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P&S Journal

P&S Journal: Winter 1998, Vol.18, No.1
Drugs--Some Legal,--Some Not--Under the Microscope

Using unconventional research tools--crack pipes, video monitors, and scanners that record the bar codes on packages of food--researchers in the Division on Substance Abuse seek to explain cravings for cocaine and carbohydrates or show links between productivity and drug use in the work place.

By Devera Pine

8:00 a.m. Though much of CPMC is still quiet, the day has already begun in a small office in the Irving Center for Clinical Research. There, in the cocaine laboratory, a nurse prepares to insert two intravenous lines in the arms of a volunteer. One line will carry either a medication being tested for its ability to inhibit the effects of cocaine or a placebo. The other line will be used to draw blood for various assays or administer emergency medications if needed.

As the volunteer settles back into his reclining chair, the experimental medication flows through the IV line and into his body. A blood pressure cuff and EKG electrodes automatically monitor his heart and blood pressure.

Using a computer directly in front of him, the man responds to a series of statements--such as "I want cocaine" and "I feel stimulated"--by moving a cursor along a horizontal line labeled "not at all" on one end and "extremely" on the other. When he finishes, he must pick one of two choices displayed on the computer screen. One choice is a dose of cocaine (although some volunteers will get a placebo when they request cocaine). The other choice is a non-drug alternative, such as a $5 voucher to spend in a local store. Today, the volunteer chooses the first option, the cocaine (or placebo), by tapping the computer's space bar 200 times. Shortly afterward, a nurse brings in a crack pipe with a pellet of cocaine, which the volunteer smokes. He then completes another series of questions about how he feels.

9:00 a.m. In a residential lab on the fourth floor of the New York State Psychiatric Institute, four women sit at computers, ready to start their"jobs² for the day. One of their first projects is an incredibly boring task in which they push a button on a computer keyboard hundreds of times. The task is designed to test how hard the volunteers--all of whom are obese--are willing to work in order to earn a variety of reinforcers, in this case snack foods such as ice cream and chocolate. It is just one of the many measures of their eating behavior the volunteers will undergo as participants in a study at the Substance Use Research Center. This study--to determine whether Prozac affects the motivational aspects of eating in obese individuals--will help researchers better understand the role of neurotransmitters in eating behavior. The volunteers will spend three weeks living and working in the labıs four small bedrooms and one large communal living room.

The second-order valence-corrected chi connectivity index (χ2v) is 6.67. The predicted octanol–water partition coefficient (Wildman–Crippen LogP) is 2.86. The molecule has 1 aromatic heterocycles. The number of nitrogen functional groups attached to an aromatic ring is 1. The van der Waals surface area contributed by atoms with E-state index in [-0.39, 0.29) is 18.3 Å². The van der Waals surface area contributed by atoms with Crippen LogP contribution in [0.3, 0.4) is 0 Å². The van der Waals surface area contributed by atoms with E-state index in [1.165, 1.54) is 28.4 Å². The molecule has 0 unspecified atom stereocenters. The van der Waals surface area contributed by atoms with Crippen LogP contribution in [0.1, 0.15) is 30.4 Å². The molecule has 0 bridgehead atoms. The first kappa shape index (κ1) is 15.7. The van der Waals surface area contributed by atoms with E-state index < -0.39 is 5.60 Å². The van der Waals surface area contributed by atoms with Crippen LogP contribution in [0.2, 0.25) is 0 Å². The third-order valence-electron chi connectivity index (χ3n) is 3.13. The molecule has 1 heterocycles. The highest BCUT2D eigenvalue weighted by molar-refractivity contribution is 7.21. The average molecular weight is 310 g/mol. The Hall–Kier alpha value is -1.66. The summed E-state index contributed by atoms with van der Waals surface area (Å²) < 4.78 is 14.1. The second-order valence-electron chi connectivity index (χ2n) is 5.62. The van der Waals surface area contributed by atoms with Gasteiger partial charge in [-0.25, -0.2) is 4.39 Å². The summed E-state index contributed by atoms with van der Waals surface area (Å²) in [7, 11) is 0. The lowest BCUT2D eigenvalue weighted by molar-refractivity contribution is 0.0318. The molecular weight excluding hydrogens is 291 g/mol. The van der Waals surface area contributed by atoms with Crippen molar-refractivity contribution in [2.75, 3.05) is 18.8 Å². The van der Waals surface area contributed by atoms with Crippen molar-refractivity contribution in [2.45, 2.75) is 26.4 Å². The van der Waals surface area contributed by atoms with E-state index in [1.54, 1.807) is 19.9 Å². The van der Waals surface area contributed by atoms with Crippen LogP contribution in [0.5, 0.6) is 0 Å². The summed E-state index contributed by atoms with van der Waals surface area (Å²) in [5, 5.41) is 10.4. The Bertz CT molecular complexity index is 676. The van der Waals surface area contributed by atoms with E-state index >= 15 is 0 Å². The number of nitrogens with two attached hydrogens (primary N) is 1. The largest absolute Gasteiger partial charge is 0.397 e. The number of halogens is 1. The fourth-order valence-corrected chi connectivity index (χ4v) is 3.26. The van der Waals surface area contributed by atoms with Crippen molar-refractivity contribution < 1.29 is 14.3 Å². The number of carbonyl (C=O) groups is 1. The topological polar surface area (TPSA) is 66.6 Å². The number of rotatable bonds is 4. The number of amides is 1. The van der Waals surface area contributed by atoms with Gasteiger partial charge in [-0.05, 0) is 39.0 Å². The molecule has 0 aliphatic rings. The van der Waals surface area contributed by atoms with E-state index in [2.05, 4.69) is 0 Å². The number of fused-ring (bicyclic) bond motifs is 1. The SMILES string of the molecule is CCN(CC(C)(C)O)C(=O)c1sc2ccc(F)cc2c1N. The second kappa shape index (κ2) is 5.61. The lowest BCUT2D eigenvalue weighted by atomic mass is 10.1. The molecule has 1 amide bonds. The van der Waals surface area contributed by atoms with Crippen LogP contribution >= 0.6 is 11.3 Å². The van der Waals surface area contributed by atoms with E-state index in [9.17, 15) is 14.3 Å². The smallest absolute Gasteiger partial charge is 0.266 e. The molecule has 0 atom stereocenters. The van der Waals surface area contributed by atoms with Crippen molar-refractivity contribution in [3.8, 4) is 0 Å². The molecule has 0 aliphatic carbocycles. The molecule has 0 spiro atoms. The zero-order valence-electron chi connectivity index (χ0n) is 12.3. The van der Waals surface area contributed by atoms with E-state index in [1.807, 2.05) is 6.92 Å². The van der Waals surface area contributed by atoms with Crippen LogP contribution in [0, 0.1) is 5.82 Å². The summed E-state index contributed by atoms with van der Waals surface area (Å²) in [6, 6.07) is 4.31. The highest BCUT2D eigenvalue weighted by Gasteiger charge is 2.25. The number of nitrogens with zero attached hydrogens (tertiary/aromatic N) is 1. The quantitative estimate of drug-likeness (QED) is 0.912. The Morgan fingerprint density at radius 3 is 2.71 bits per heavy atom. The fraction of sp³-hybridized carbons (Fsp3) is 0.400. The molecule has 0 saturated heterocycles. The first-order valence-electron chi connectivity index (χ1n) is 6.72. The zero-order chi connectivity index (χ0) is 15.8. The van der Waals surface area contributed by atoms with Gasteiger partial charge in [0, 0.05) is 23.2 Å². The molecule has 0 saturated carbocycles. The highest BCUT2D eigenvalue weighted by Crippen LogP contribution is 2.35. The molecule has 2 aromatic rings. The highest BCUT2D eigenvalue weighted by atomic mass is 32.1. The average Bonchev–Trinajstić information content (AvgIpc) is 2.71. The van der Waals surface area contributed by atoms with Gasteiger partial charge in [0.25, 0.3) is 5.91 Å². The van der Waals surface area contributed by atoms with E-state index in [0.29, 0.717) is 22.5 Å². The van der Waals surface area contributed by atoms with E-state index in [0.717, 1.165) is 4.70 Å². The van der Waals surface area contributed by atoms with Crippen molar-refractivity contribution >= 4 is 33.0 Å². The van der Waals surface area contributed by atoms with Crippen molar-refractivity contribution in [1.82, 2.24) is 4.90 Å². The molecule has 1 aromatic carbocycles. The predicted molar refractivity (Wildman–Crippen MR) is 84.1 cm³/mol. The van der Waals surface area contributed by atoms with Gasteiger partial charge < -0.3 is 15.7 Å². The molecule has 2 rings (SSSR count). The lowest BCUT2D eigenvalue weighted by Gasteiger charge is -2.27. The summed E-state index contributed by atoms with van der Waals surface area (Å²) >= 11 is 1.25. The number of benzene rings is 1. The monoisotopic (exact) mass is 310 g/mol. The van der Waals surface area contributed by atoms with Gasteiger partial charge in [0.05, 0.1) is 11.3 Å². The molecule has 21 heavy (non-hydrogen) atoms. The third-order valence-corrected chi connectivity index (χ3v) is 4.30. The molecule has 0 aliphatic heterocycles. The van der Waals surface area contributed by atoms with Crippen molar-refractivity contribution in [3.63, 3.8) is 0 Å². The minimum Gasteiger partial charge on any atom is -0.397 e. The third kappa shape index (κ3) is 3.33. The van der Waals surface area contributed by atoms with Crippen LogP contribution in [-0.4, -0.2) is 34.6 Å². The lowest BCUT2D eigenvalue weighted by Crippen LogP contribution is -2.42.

These studies in the cocaine lab and Substance Use Research Center are two examples of ongoing work in the Division on Substance Abuse, a collaboration between P&S and New York State Psychiatric Institute. The division looks at both substance use and abuse, and its research encompasses everything from testing new treatments for cocaine and heroin abuse to understanding the mechanisms behind carbohydrate cravings. "Research in the department focuses on the antecedents and consequences of substance use and abuse, with particular emphasis on the development and testing of novel approaches to the treatment of substance abuse," says Dr. Herbert Kleber, professor of psychiatry and director of the division. The division studies various controlling substances--drugs, alcohol, food--on the assumption that common physiological and behavioral mechanisms are involved in substance misuse, regardless of the substance. For instance, understanding cocaine abuse involves more than simply blocking all or some of the drugıs effects. Cocaine abuse also is a behavioral problem, in that it is the uncontrolled use of a substance to the detriment of both the individual and society. Therefore, studies of the variables that control persistent and uncontrolled use of substances such as food, nicotine, or benzodiazepines may offer insights into the treatment and prevention of cocaine abuse.